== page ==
Binge Smarter: 4 Film Books Every Horror Fan Should Read (and Movies to Go With Them)
So far this column has been about two things: horror fiction and horror film. And where they overlap. With various digressions where it has suited my mood.
But the name “Paper Cuts” is broad enough that it shouldn’t limit our book discussions purely to fiction titles. Right?
In that spirit, here are four nonfiction film books (some criticism, some history, some reference) that I think every horror film fan should read.
Yeah. “I think…” This is by no means a “definitive” or “top” list.
For example, I’m sure someone will tell me that I’m remiss for not including Stephen King’s 1981 survey of the genre, Danse Macabre. But you’re reading this article on Cemetery Dance Online. Do you need me to tell you to read a King book? In fact, let’s just assume that everyone here has read Danse Macabre, but if you haven’t: there’s the secret “fifth film book every horror fan should read!” While DM is nominally a survey of the entire horror genre, fiction and film, most of King’s anecdotes and analysis favor film, or relate print source material to film. But, love Mr. King as I may, I do take issue with his insistence that many horror films (especially on the lower budget end of the spectrum) succeed through “accident” and reach sophistication of theme through the same method.*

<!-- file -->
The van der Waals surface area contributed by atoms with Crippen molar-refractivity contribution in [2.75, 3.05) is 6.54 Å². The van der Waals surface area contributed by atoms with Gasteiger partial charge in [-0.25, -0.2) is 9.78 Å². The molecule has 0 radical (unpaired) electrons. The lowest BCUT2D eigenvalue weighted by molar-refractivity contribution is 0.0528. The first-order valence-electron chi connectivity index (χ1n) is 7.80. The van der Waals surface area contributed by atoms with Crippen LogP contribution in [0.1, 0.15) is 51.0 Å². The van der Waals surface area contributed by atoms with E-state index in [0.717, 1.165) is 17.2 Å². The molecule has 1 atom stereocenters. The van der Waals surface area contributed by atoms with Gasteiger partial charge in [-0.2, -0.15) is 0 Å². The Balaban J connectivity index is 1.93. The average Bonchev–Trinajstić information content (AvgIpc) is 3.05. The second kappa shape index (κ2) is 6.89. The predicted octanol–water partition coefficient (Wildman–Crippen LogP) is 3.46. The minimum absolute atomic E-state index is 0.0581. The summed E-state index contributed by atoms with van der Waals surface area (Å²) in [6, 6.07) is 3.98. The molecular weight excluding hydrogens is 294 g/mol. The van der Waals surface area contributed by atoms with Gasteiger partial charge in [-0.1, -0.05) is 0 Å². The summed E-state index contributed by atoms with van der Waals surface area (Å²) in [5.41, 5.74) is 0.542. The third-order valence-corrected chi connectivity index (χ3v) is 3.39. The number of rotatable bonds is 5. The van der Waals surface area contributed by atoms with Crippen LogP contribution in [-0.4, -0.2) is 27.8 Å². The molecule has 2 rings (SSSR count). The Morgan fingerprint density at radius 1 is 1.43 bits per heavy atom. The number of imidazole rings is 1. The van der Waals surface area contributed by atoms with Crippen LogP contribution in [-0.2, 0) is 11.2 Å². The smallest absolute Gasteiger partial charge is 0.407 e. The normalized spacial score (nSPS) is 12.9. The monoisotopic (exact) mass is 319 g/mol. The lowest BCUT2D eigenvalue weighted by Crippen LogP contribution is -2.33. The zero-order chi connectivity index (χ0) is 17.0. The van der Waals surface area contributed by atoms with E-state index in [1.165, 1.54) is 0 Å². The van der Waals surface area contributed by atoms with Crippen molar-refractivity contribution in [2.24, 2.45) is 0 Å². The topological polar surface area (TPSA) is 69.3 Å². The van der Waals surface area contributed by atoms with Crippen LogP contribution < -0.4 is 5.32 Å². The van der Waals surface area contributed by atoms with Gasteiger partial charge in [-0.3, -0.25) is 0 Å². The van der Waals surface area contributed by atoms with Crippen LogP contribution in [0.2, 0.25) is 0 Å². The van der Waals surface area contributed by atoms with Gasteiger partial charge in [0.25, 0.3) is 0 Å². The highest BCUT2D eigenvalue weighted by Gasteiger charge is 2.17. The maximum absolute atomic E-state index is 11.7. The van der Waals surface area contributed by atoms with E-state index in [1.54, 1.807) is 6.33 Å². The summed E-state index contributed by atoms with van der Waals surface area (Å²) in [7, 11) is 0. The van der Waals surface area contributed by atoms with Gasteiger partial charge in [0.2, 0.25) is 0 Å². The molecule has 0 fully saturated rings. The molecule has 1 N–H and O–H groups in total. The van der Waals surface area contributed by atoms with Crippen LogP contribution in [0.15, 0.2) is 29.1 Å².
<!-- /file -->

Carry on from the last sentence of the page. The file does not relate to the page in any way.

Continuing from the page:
And because we are living in the age of binge-watching, I’ve accompanied each of the following titles with a list of films that you should be ingesting alongside them. Many of these books overlap slightly in their subjects (both Slumber Party Massacre and Targets could have been listed in 3 out of the 4, for example), and each book mentions way more than the 5 or 6 films I’ve listed as primers for each.
If I really wanted to do my due diligence, I would have limited my film picks to movies that are available on the various streaming platforms. But I didn’t want to limit myself. I will say that every film I’m listing is readily available on DVD or Blu-Ray (I think). Long live physical media!
4) House of Psychotic Women: An Autobiographical Topography of Female Neurosis in Horror and Exploitation Films by Kier-La Janisse
Easily the most challenging and unclassifiable title on this list, Janisse’s book mixes autobiographical self-reflection with film criticism (often within the same paragraphs) to make sense of a life of movie-watching and an accomplished career in film festival-programming.